A day trip to Devil’s Fork State Park made for a nice start into spring. A few of the rare Oconee Bell flowers were still in bloom and a few loons could be seen on the lake. The sun was shining and a light cool breeze kept reminding me that it’s spring not summer; something we don’t get often in the southeast anymore.
Winter is a time when the birds could use some help with food resources. But, it’s important to practice some good housekeeping techniques too so that your birds stay healthy. There are so many types of feeders available these days that you could spend unlimited amounts of dollars on just feeders, never mind the bird seed. But, pick a couple different ones and see what works for your habitat.
One of my favorites is the large squirrel proof feeder that holds 5 lbs of seed. Just about every bird species I know love black oil sunflower seed and this feeder works great since you don’t typically have to fill it every single day.
Freshwater mussels are not high on the “cute” list of wildlife, but they play an important role in our ecosystem nonetheless. They are what’s termed indicator species which means they help indicate sources of clean water. They live in our freshwater streams and tributaries and filter the water as they feed. If the water becomes too polluted or toxic, they die which is happening more and more each year. Plus, as our population grows, development expands into areas resulting in habitat loss for the mussels since we have this need to move or reroute anything in the way. We also have an invasive species, the Asiatic mussel, which reproduces at a much more aggressive rate and overruns the mussel habitat. Therefore, our native mussels have become an endangered species on the brink of extinction.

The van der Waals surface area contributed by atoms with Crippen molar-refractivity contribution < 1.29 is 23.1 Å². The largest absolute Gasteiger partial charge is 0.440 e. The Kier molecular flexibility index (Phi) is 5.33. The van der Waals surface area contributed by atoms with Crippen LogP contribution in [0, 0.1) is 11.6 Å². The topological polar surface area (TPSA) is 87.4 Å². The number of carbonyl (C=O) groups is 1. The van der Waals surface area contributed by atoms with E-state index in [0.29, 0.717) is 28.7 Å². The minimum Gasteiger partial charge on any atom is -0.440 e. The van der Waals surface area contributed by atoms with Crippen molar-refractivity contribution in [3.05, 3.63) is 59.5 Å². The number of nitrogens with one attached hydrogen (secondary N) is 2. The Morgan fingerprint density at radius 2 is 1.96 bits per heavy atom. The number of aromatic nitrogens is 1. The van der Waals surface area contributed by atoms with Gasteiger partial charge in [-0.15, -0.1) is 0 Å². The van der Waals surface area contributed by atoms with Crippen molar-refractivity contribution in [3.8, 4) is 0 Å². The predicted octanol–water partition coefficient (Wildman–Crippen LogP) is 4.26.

Our folks in the Department of Natural Resources (both South Carolina and North Carolina) have been hard at work in restoring the freshwater mussel. Just recently, the SCDNR made the news when they successfully propagated 131 adult Carolina Heelsplitters with a known population in Lancaster County, SC. These mussels are tagged so they can be studied to determine their success.
The mussel propagation process is quite complex Continue reading
Months ago, I planned what’s becoming an annual trip to the SC upstate for fall color. And such a trip would not be complete without a boat ride with Lake Jocassee Boat Tours. While the vista views seemed less than brilliant, once you were up close and personal, the colors just popped! From the neon yellow walnut trees, golden brown magnolias, bright red sourwood, yellow maples, and sweet gum; well it’s just endless.
Each year for the past 4 years, great effort has been put into action by the SC Master Naturalist program (an extension of Clemson University) to provide a weekend of learning for those of us in the program. This year I was able to clear my calendar so I could attend and it was really fun. We were on Seabrook Island in the South Carolina Lowcountry in early October, a perfect time to be there. Despite the historic flooding that had just occurred one week earlier, things dried out enough for us to continue albeit we were a bit worried. Some roads were flooded out and rains did continue throughout the conference weekend but all in all it was a success.